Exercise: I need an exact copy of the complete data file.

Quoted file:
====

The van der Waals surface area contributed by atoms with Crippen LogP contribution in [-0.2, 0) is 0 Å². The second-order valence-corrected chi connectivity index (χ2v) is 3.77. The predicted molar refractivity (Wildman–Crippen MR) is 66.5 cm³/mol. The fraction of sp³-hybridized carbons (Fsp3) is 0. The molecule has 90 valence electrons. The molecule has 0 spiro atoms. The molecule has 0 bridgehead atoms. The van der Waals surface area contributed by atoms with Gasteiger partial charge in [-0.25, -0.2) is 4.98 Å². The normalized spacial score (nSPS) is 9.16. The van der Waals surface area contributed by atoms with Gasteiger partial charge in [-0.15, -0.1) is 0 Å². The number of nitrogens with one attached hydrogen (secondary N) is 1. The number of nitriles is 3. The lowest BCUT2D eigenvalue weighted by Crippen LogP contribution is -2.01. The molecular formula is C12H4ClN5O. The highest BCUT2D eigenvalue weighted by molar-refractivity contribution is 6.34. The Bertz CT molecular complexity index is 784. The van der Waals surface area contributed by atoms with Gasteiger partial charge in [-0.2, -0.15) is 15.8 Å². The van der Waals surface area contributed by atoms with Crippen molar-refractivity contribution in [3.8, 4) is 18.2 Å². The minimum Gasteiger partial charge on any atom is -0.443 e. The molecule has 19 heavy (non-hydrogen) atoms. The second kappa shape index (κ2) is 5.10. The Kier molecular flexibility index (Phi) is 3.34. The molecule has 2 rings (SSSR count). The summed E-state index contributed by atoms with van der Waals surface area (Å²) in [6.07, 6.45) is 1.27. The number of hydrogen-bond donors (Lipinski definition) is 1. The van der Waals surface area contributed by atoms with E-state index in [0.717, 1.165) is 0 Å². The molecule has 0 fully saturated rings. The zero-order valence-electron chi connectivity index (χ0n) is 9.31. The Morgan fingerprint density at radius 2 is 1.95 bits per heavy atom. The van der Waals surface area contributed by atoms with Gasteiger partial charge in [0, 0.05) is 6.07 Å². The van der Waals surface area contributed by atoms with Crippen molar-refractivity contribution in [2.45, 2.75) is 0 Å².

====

The van der Waals surface area contributed by atoms with Crippen LogP contribution in [-0.2, 0) is 0 Å². The second-order valence-corrected chi connectivity index (χ2v) is 3.77. The predicted molar refractivity (Wildman–Crippen MR) is 66.5 cm³/mol. The fraction of sp³-hybridized carbons (Fsp3) is 0. The molecule has 90 valence electrons. The molecule has 0 spiro atoms. The molecule has 0 bridgehead atoms. The van der Waals surface area contributed by atoms with Gasteiger partial charge in [-0.25, -0.2) is 4.98 Å². The normalized spacial score (nSPS) is 9.16. The van der Waals surface area contributed by atoms with Gasteiger partial charge in [-0.15, -0.1) is 0 Å². The number of nitrogens with one attached hydrogen (secondary N) is 1. The number of nitriles is 3. The lowest BCUT2D eigenvalue weighted by Crippen LogP contribution is -2.01. The molecular formula is C12H4ClN5O. The highest BCUT2D eigenvalue weighted by molar-refractivity contribution is 6.34. The Bertz CT molecular complexity index is 784. The van der Waals surface area contributed by atoms with Gasteiger partial charge in [-0.2, -0.15) is 15.8 Å². The van der Waals surface area contributed by atoms with Crippen molar-refractivity contribution in [3.8, 4) is 18.2 Å². The minimum Gasteiger partial charge on any atom is -0.443 e. The molecule has 19 heavy (non-hydrogen) atoms. The second kappa shape index (κ2) is 5.10. The Kier molecular flexibility index (Phi) is 3.34. The molecule has 2 rings (SSSR count). The summed E-state index contributed by atoms with van der Waals surface area (Å²) in [6.07, 6.45) is 1.27. The number of hydrogen-bond donors (Lipinski definition) is 1. The van der Waals surface area contributed by atoms with E-state index in [0.717, 1.165) is 0 Å². The molecule has 0 fully saturated rings. The zero-order valence-electron chi connectivity index (χ0n) is 9.31. The Morgan fingerprint density at radius 2 is 1.95 bits per heavy atom. The van der Waals surface area contributed by atoms with Gasteiger partial charge in [0, 0.05) is 6.07 Å². The van der Waals surface area contributed by atoms with Crippen molar-refractivity contribution in [2.45, 2.75) is 0 Å².